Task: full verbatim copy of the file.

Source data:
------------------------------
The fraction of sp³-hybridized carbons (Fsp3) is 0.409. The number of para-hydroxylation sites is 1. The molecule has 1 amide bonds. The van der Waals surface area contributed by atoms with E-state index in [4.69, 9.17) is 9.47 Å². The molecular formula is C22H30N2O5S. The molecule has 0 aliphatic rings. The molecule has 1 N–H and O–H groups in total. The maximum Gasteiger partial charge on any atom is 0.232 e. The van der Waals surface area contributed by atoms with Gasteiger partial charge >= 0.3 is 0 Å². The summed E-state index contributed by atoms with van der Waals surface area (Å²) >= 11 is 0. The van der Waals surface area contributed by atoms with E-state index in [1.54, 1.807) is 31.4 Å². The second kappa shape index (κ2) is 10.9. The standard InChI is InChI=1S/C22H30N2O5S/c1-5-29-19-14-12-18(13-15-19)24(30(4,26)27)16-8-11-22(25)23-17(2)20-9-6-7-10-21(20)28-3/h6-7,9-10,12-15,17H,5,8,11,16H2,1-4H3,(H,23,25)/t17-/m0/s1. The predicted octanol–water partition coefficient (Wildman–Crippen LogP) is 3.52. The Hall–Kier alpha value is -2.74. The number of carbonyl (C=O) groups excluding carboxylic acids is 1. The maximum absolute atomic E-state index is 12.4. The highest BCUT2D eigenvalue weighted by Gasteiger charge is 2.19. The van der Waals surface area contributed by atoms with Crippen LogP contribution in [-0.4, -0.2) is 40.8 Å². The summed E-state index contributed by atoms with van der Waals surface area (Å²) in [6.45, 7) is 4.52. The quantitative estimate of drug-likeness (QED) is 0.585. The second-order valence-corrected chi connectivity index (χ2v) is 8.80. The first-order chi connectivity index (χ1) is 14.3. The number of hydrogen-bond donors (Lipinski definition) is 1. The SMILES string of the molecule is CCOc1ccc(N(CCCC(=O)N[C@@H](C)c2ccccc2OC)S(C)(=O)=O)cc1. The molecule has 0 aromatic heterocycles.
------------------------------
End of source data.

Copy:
The fraction of sp³-hybridized carbons (Fsp3) is 0.409. The number of para-hydroxylation sites is 1. The molecule has 1 amide bonds. The van der Waals surface area contributed by atoms with E-state index in [4.69, 9.17) is 9.47 Å². The molecular formula is C22H30N2O5S. The molecule has 0 aliphatic rings. The molecule has 1 N–H and O–H groups in total. The maximum Gasteiger partial charge on any atom is 0.232 e. The van der Waals surface area contributed by atoms with Gasteiger partial charge >= 0.3 is 0 Å². The summed E-state index contributed by atoms with van der Waals surface area (Å²) >= 11 is 0. The van der Waals surface area contributed by atoms with E-state index in [1.54, 1.807) is 31.4 Å². The second kappa shape index (κ2) is 10.9. The standard InChI is InChI=1S/C22H30N2O5S/c1-5-29-19-14-12-18(13-15-19)24(30(4,26)27)16-8-11-22(25)23-17(2)20-9-6-7-10-21(20)28-3/h6-7,9-10,12-15,17H,5,8,11,16H2,1-4H3,(H,23,25)/t17-/m0/s1. The predicted octanol–water partition coefficient (Wildman–Crippen LogP) is 3.52. The Hall–Kier alpha value is -2.74. The number of carbonyl (C=O) groups excluding carboxylic acids is 1. The maximum absolute atomic E-state index is 12.4. The highest BCUT2D eigenvalue weighted by Gasteiger charge is 2.19. The van der Waals surface area contributed by atoms with Crippen LogP contribution in [-0.4, -0.2) is 40.8 Å². The summed E-state index contributed by atoms with van der Waals surface area (Å²) in [6.45, 7) is 4.52. The quantitative estimate of drug-likeness (QED) is 0.585. The second-order valence-corrected chi connectivity index (χ2v) is 8.80. The first-order chi connectivity index (χ1) is 14.3. The number of hydrogen-bond donors (Lipinski definition) is 1. The SMILES string of the molecule is CCOc1ccc(N(CCCC(=O)N[C@@H](C)c2ccccc2OC)S(C)(=O)=O)cc1. The molecule has 0 aromatic heterocycles.